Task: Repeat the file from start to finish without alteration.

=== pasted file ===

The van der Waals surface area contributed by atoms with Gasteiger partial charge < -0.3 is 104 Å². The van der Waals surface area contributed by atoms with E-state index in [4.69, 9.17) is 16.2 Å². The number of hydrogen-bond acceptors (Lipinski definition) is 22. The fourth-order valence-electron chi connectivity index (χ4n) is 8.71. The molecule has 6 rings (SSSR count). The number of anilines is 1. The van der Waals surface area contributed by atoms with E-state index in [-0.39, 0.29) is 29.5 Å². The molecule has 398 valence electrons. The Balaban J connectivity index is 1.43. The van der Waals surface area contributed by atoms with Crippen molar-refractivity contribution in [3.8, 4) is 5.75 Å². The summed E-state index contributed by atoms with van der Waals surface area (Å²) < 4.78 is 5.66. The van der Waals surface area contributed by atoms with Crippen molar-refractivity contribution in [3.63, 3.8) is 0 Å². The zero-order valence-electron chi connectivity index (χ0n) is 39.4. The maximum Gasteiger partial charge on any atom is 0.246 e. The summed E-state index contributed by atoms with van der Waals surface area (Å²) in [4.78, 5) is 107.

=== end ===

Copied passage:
The van der Waals surface area contributed by atoms with Gasteiger partial charge < -0.3 is 104 Å². The van der Waals surface area contributed by atoms with E-state index in [4.69, 9.17) is 16.2 Å². The number of hydrogen-bond acceptors (Lipinski definition) is 22. The fourth-order valence-electron chi connectivity index (χ4n) is 8.71. The molecule has 6 rings (SSSR count). The number of anilines is 1. The van der Waals surface area contributed by atoms with E-state index in [-0.39, 0.29) is 29.5 Å². The molecule has 398 valence electrons. The Balaban J connectivity index is 1.43. The van der Waals surface area contributed by atoms with Crippen molar-refractivity contribution in [3.8, 4) is 5.75 Å². The summed E-state index contributed by atoms with van der Waals surface area (Å²) < 4.78 is 5.66. The van der Waals surface area contributed by atoms with Crippen molar-refractivity contribution in [3.63, 3.8) is 0 Å². The zero-order valence-electron chi connectivity index (χ0n) is 39.4. The maximum Gasteiger partial charge on any atom is 0.246 e. The summed E-state index contributed by atoms with van der Waals surface area (Å²) in [4.78, 5) is 107.